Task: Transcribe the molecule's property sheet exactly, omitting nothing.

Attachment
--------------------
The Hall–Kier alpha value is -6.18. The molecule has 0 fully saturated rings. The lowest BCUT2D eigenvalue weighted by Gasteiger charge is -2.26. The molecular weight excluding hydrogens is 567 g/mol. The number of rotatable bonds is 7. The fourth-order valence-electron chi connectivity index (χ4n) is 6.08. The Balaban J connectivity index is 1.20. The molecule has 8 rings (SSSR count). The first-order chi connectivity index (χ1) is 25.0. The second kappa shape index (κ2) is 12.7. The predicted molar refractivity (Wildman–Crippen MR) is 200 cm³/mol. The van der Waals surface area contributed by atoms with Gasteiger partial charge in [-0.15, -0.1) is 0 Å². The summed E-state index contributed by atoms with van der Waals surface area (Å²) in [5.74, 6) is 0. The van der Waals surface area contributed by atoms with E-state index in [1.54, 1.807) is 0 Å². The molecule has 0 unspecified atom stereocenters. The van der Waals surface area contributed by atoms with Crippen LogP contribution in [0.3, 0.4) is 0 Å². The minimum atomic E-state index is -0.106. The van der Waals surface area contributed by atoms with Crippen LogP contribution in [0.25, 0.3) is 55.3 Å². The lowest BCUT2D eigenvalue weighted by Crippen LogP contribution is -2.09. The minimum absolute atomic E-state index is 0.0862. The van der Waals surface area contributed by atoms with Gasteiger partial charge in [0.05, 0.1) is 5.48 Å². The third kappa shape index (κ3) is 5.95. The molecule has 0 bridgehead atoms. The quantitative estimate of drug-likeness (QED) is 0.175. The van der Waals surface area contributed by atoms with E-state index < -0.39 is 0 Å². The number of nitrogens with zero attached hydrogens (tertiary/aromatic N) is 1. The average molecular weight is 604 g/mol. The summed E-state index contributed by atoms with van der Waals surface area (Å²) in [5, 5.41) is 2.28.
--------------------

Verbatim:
The Hall–Kier alpha value is -6.18. The molecule has 0 fully saturated rings. The lowest BCUT2D eigenvalue weighted by Gasteiger charge is -2.26. The molecular weight excluding hydrogens is 567 g/mol. The number of rotatable bonds is 7. The fourth-order valence-electron chi connectivity index (χ4n) is 6.08. The Balaban J connectivity index is 1.20. The molecule has 8 rings (SSSR count). The first-order chi connectivity index (χ1) is 25.0. The second kappa shape index (κ2) is 12.7. The predicted molar refractivity (Wildman–Crippen MR) is 200 cm³/mol. The van der Waals surface area contributed by atoms with Gasteiger partial charge in [-0.15, -0.1) is 0 Å². The summed E-state index contributed by atoms with van der Waals surface area (Å²) in [5.74, 6) is 0. The van der Waals surface area contributed by atoms with E-state index in [1.54, 1.807) is 0 Å². The molecule has 0 unspecified atom stereocenters. The van der Waals surface area contributed by atoms with Crippen LogP contribution in [0.3, 0.4) is 0 Å². The minimum atomic E-state index is -0.106. The van der Waals surface area contributed by atoms with Crippen LogP contribution in [0.25, 0.3) is 55.3 Å². The lowest BCUT2D eigenvalue weighted by Crippen LogP contribution is -2.09. The minimum absolute atomic E-state index is 0.0862. The van der Waals surface area contributed by atoms with Gasteiger partial charge in [0.05, 0.1) is 5.48 Å². The third kappa shape index (κ3) is 5.95. The molecule has 0 bridgehead atoms. The quantitative estimate of drug-likeness (QED) is 0.175. The van der Waals surface area contributed by atoms with E-state index < -0.39 is 0 Å². The number of nitrogens with zero attached hydrogens (tertiary/aromatic N) is 1. The average molecular weight is 604 g/mol. The summed E-state index contributed by atoms with van der Waals surface area (Å²) in [5, 5.41) is 2.28.